Tag Archives: slavery

BOOK REVIEW: THE NEW JIM CROW Reviewed by Alan Berndt-Dreyer

Alexander, Michelle. The New Jim Crow: Mass Incarceration in the Age of Colorblindness, (New York: The New Press, 2010 and 2012). Xvii and 312.

Reviewed by Alan Berndt-Dreyer, M.Div. Senior

It has been a long journey for me from the rural, yet diverse community of Western Nebraska to the streets of the Harambee neighborhood in Milwaukee and back to seminary. Along the way I have had the opportunity to encounter races other than my own and more importantly, my own aversion to defining race that has led to colorblindness. This colorblindness has not been helpful for me or for others.  Through the course of living a year in a predominately African American neighborhood I have seen the effects of my and the nation’s colorblindness in helping to create and maintain, as the author rightly calls it, a racial caste system.

Through her book, Michelle Alexander lays out argument after argument, fact after fact, to support her thesis: “We have not ended racial caste in America; we have merely redesigned it.” Alexander points to the very same constitutional amendment that abolished slavery as the one that allows the one who is a criminal to be a slave to the state. As we know; one must pay their debt to society.  Just 110 years after the emancipation proclamation and a decade after a successful civil rights movement, the start of the War on Drugs and mass incarceration moved in to redefine racial minorities, particularly African Americans, in terms of being a criminal. Being labeled a criminal puts every obstacle in the way  of reintegration into society. Who wants to argue on behalf of one labeled a criminal?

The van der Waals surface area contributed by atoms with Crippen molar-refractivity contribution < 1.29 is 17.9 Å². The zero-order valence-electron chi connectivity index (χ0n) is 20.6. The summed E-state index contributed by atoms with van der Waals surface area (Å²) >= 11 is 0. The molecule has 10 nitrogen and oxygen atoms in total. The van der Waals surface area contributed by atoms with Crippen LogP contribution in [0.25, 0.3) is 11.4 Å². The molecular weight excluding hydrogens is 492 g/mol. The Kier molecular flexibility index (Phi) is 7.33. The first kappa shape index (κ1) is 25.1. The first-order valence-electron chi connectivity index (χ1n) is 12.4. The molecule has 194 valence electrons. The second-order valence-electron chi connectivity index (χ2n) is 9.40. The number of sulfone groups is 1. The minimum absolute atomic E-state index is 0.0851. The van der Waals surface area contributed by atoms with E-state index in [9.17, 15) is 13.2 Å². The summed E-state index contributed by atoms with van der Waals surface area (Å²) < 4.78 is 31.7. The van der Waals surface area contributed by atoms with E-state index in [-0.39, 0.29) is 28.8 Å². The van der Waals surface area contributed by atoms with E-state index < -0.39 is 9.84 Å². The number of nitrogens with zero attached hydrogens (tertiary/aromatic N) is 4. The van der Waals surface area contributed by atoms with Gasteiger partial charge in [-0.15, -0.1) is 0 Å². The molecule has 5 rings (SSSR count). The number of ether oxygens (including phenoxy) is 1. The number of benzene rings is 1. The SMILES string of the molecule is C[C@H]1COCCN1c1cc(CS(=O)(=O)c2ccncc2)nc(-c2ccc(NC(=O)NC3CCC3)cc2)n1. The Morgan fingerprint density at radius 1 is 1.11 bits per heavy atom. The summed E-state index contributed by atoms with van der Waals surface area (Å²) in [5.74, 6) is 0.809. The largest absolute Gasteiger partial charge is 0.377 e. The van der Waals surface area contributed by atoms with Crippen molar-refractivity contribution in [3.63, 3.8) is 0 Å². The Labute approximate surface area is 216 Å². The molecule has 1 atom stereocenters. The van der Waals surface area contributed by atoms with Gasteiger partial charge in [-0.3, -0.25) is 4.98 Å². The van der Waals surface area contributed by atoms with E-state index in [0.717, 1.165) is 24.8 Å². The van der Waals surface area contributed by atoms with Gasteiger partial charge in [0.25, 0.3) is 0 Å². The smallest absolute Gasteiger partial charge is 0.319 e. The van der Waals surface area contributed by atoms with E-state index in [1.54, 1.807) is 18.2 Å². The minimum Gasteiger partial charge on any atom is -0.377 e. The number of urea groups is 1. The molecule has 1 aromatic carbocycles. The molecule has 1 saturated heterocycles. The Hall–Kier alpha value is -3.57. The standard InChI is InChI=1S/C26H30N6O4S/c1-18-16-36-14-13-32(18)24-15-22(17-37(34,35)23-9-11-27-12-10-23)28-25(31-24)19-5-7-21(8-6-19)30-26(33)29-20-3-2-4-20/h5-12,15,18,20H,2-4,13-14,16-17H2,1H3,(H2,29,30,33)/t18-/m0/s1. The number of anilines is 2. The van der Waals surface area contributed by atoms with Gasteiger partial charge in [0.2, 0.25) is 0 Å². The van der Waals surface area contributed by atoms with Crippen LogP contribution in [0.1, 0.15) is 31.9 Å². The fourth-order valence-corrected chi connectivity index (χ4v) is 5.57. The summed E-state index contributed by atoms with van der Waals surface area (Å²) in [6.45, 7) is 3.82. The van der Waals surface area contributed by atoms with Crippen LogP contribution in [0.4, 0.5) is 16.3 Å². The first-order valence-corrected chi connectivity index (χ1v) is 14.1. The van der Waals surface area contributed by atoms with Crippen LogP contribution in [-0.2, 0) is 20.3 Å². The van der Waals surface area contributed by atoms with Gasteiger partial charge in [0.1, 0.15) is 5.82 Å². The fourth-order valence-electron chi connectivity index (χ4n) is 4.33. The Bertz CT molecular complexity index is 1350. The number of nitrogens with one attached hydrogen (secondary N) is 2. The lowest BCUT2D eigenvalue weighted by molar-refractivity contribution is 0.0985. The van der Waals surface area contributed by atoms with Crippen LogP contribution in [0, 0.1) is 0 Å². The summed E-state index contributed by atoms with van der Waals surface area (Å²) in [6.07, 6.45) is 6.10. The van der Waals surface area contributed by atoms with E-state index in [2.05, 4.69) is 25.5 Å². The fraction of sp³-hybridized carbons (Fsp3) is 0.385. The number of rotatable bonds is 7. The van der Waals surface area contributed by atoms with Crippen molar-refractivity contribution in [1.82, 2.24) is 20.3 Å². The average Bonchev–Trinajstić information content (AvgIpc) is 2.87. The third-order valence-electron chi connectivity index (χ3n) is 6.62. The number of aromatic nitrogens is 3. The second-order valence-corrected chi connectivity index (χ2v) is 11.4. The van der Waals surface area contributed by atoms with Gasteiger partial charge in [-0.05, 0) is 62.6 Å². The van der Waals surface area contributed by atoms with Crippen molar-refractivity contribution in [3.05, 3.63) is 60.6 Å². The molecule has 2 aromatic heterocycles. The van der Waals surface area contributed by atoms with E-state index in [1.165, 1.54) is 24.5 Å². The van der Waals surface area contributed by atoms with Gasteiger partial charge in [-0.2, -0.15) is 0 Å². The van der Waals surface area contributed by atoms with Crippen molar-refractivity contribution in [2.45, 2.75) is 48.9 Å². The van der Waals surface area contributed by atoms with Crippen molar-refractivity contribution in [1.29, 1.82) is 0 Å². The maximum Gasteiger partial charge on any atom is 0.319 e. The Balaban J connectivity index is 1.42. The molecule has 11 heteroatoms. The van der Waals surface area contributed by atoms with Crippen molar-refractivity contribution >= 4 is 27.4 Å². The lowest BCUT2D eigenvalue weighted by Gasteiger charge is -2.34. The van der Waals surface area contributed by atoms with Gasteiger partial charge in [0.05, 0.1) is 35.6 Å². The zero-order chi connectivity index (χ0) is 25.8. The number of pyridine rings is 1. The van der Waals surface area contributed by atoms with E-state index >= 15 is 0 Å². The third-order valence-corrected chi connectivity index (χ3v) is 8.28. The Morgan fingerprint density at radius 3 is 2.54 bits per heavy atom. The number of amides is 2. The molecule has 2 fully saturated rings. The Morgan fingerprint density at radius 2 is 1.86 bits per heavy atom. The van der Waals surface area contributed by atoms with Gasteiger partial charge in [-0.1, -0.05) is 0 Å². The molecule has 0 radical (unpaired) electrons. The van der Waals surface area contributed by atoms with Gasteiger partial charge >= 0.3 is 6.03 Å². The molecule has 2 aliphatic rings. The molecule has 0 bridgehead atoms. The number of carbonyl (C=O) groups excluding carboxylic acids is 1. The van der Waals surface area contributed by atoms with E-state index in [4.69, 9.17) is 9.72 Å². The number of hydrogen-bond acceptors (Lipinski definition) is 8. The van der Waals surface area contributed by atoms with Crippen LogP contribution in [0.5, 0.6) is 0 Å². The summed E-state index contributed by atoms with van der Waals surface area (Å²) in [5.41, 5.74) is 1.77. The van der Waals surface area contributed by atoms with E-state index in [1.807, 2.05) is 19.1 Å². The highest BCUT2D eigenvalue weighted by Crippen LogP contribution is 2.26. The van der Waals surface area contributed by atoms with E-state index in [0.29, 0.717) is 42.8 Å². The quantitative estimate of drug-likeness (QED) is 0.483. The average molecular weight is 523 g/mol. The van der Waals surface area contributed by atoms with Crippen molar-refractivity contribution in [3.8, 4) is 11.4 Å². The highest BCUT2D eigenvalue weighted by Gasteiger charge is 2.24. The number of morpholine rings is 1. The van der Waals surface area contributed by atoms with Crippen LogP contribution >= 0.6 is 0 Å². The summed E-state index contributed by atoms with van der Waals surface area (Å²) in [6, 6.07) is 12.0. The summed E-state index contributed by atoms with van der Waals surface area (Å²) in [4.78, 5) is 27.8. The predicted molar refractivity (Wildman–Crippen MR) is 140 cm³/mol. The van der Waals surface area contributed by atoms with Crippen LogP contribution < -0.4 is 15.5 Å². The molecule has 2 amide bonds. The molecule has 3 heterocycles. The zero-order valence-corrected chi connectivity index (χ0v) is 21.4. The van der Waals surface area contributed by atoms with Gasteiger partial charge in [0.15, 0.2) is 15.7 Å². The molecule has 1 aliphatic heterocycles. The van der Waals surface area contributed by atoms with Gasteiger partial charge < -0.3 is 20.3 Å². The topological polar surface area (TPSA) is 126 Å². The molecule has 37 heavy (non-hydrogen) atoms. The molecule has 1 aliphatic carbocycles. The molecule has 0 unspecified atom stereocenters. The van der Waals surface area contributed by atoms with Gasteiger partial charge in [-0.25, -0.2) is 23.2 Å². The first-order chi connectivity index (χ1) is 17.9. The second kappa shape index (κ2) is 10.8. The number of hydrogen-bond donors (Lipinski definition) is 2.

Michelle Alexander successfully argues that this “New Jim Crow” has been created through the War on Drugs. The War on Drugs was started by President Ronald Reagan on the verge of seeing penal prisons on their way out.  The War on Drugs systemically has given police in our country the legal right to racially profile along with the financial incentives to do so. Moreover, prosecutors have incentive to pick all-white juries, as well as try to bring as many charges as possible against people of color. Though drug use and sales are equal across the races in America, blacks and browns are targeted unfairly, but legally, through many cases judged by the Supreme Court to be constitutional. Furthermore, drugs that are common to those who are white carry a much lighter sentence than those more common to those who are black. These are just a few of the hundreds of cases and examples that she brings forward to support her case.